Woody Zuill 28:04 Well, I would never actually try to sell this to, you know, managers who think, or even other developers who think that this would be wasteful, we have to understand that there are many different perspectives. Now my perspective is always been our it should say for a long time now has been, if we try things, and we see some good in it, we can try and accentuate that good. Let's learn more about it just tries to do things can be very powerful and useful thing. A lot of manage people who manage software development, they believe differently, that, for example, they kind of believe that, that having, we want to have five or six things getting done. So let's have our people working on five or six different things, each individual doing a different thing or a different part of something that's sort of a belief that, that we can get more done, if we break this work up into, you know, different chunks. And that, though, has some hidden costs. So there's two different very different perspectives. My perspective is that if we separate the people who should be working together, we're going to pay a very high price for coordinating and collaborating or really coordinate work and limiting the amount of collaboration the team is doing. Whereas when we're doing mob programming, we're, we're enhancing that communication, we no longer need to coordinate it. And we are enhancing the collaboration. So is one better than the other? It's very hard to make that judgment. So I don't really believe I can convince anybody of anything. You know, as a kid, we lived on a little kind of a little farm, and we had dogs and stuff and my brother would pick up a stick, you know, he could throw the stick and he'd go fetch and the dog would run to get the stick, and I'd pick up the stick and throw the stick and go fetch and the dog would just sit there. So I don't think I can convince you than a dog to go get a stick, let alone a manager to let programmers work as a group. Now, when I was first learning to do pair programming, it was often hard to convince a manager to let us do pair programming. And I actually worked in places where we were prohibited from doing pair programming. So I take a kind of an opposite point of view, I look for the manager who is already willing to do it. And that's where I like to work. I don't think I can make the change easily in a place where they're already set against it. But I do, I think I want to make this point, you know, there's a quote from Peter Drucker, I'm not sure I can quote it exactly. But it's something like this much of what we do or consider, management actually makes it hard for people to work. And my point of view about this is that managers are trying to make it easy for them to manage. And in so doing, they make it hard for us to do the work. So as a manager, and I've done a lot of management, my career, I've owned a lot of businesses, and I've, I've had management roles and companies, my goal is always to find it, let's find it easy. As a manager, let's find it easy for the people that need to do the work, that's fine, how to make it easy for them to do that work, rather than easy for me to manage that work. When we make it easy for someone to do the work, it usually becomes easier to manage it. Now, to me, a big part of that is making it easy for teams to self organize and self manage. So that it's not like we're delegating those tasks to them. We're just making it possible for them to find the better ways to do this work. And that's a difficult thing. And I think management in general would benefit from from taking that point of view. I hope that kind of answered your question.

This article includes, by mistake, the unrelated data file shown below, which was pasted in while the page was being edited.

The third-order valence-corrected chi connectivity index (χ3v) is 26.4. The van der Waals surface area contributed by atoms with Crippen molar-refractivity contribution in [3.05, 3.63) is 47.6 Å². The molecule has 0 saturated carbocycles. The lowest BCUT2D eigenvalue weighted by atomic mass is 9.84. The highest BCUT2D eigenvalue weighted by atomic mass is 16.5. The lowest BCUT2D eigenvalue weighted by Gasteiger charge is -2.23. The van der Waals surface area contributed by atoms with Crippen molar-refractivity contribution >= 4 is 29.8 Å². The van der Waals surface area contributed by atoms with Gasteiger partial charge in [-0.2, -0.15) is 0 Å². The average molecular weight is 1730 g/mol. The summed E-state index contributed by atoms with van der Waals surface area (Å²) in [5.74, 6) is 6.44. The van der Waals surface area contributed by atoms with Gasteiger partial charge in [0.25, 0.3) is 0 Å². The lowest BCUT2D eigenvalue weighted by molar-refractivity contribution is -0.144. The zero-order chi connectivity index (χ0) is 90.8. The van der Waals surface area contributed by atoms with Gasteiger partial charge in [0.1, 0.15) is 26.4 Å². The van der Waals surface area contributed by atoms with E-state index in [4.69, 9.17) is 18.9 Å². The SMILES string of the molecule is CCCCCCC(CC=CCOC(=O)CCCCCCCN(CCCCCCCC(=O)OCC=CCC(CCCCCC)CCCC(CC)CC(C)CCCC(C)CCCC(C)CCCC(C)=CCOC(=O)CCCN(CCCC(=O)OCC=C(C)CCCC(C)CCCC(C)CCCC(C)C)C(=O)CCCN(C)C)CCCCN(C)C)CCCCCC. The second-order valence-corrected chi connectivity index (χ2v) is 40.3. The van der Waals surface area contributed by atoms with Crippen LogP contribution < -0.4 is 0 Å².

Tim Bourguignon 31:45 Yes, it does. Yes, it does. But it's a very hard mental shift. For managers. We've been doing things the same way for years. And now try to to like,